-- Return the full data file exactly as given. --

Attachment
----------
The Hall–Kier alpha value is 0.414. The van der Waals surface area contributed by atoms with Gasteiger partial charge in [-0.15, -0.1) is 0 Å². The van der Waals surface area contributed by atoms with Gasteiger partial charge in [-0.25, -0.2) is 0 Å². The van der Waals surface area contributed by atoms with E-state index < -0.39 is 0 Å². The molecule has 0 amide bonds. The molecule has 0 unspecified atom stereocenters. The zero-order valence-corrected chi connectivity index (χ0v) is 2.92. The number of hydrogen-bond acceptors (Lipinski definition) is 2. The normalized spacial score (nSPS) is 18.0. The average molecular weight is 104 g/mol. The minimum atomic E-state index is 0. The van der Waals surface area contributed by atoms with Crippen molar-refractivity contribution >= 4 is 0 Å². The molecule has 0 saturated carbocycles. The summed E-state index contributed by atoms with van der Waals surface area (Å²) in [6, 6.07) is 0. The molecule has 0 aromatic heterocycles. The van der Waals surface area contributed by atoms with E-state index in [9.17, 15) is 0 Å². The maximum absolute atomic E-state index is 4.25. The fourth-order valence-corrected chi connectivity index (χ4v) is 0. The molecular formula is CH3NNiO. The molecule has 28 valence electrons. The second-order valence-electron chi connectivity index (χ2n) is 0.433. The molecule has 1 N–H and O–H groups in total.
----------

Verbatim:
The Hall–Kier alpha value is 0.414. The van der Waals surface area contributed by atoms with Gasteiger partial charge in [-0.15, -0.1) is 0 Å². The van der Waals surface area contributed by atoms with Gasteiger partial charge in [-0.25, -0.2) is 0 Å². The van der Waals surface area contributed by atoms with E-state index < -0.39 is 0 Å². The molecule has 0 amide bonds. The molecule has 0 unspecified atom stereocenters. The zero-order valence-corrected chi connectivity index (χ0v) is 2.92. The number of hydrogen-bond acceptors (Lipinski definition) is 2. The normalized spacial score (nSPS) is 18.0. The average molecular weight is 104 g/mol. The minimum atomic E-state index is 0. The van der Waals surface area contributed by atoms with Crippen molar-refractivity contribution >= 4 is 0 Å². The molecule has 0 saturated carbocycles. The summed E-state index contributed by atoms with van der Waals surface area (Å²) in [6, 6.07) is 0. The molecule has 0 aromatic heterocycles. The van der Waals surface area contributed by atoms with E-state index in [9.17, 15) is 0 Å². The maximum absolute atomic E-state index is 4.25. The fourth-order valence-corrected chi connectivity index (χ4v) is 0. The molecular formula is CH3NNiO. The molecule has 28 valence electrons. The second-order valence-electron chi connectivity index (χ2n) is 0.433. The molecule has 1 N–H and O–H groups in total.